• by wjh31 (1372867) on Sunday May 31, 2009 @04:03PM (#28160677) Homepage
      i beleive a change in TOS/contract that changed the ammount you can be billed should typically excuse you from any early termination fees, see point 3 in this article: http://consumerist.com/272305/6-ways-to-cancel-any-cellphone-so-you-can-get-an-iphone [consumerist.com]
    • by Archfeld (6757) *

      If you read the ultra fine print you will probably find a clause that allows them to change the terms of the contract at their discretion, and that posting a update on their web site is sufficient notice, it's usually right before the clause that allows them to have any disputes settled by their cousin Harrold in a kangaroo court of their choosing....

      • At which point (in the UK at least), you would tell them to take it through the small claims court if they want their money back and cite OFT guidance [oft.gov.uk] (page 52) in your defense of the claim.

        I'd be surprised if you couldn't pull something similar in the US as two of the basic concepts of contract law are consideration [wikipedia.org] and estoppel [wikipedia.org]. I guess you would be probably relying on previous case law for this, unless the US has any guidance similar to that given in the UK.

    • by nomadic (141991)
      Is it legal to change the terms? Do they count as a contract in the legal sense?

      It might make it not a contract, but the only relief you'd be able to get out of that is you could quit their service without paying a penalty fee.
  • Looks like I may have to switch off of TWCable... sad. It was good service for a long time.

    • by sadler121 (735320)

      What are you going to switch to? AT&T and Verizon are doing, or will be doing the same thing.

    • by Moridineas (213502) on Sunday May 31, 2009 @04:20PM (#28160839) Journal

      FWIW I just switched from TWC to Earthlink cable.

      The funny thing is, TWC is still the cable provider, but Earthlink is the ISP. I still have the same cable modem TWC installed, etc. After I called Earthlink and signed up for their service ($20 a month cheaper than TWC for 6 months, then $10/mon cheaper than TWC forever...no contract) I had to call my local TWC office and they toggled something in software that made me get an Earthlink IP.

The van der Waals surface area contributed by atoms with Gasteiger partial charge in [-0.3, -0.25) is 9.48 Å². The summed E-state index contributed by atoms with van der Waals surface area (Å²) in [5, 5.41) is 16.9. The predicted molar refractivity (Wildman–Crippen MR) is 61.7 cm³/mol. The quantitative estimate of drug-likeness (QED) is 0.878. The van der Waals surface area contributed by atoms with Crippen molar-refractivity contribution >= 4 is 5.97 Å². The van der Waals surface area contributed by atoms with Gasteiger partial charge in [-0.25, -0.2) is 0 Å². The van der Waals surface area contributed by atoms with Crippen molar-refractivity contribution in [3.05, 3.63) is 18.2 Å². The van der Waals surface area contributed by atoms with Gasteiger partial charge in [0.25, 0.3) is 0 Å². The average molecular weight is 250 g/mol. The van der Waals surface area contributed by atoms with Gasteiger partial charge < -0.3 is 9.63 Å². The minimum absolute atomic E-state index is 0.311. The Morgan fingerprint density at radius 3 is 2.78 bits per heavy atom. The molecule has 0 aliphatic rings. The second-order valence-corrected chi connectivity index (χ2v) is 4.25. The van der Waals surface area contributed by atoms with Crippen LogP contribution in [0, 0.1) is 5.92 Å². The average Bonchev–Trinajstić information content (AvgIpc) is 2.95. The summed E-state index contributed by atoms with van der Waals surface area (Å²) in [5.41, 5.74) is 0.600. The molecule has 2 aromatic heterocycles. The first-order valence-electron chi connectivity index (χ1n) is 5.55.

I don't know if TWC will be able to start making Earthlink charge more, but when I talked to the people at Earthlink they specifically told me there were no bandwidth caps, no tiers, and no plans for such.

      • TWC controls all of Earthlink's billing. The rate I am charged, the speed of my connection, my eligibility for promotions are all determined by TWC, and have almost no relation to what Earthlink advertises. My bill for Earthlink is higher because I don't have TWC TV, so TWC would certainly feel free to incorporate usage billing too. It is implausible that TWC would watch 80% of their subscribers leave for Earthlink when tiers are implemented, and watch these same subscribers continue to "overuse" their own
        • by erroneus (253617)

          There is no "overuse." They see a means by which they can milk additional profit "...in these difficult times." They can certainly manage the loads they have everywere if they wanted to. They don't want to manage the load. They want more money... no, they need more money. Their top executives lost a lot of money when the markets fell and they have to make up for the loss somehow, somewhere.

          I see the Earthlink option as an interesting one and worth looking into. TXU Electric provides the power in my ar

        • Interesting.. I literally just switched so am not quite sure how all the billing details will play out.

          At the very least I hope TWC gets slightly less of my money now.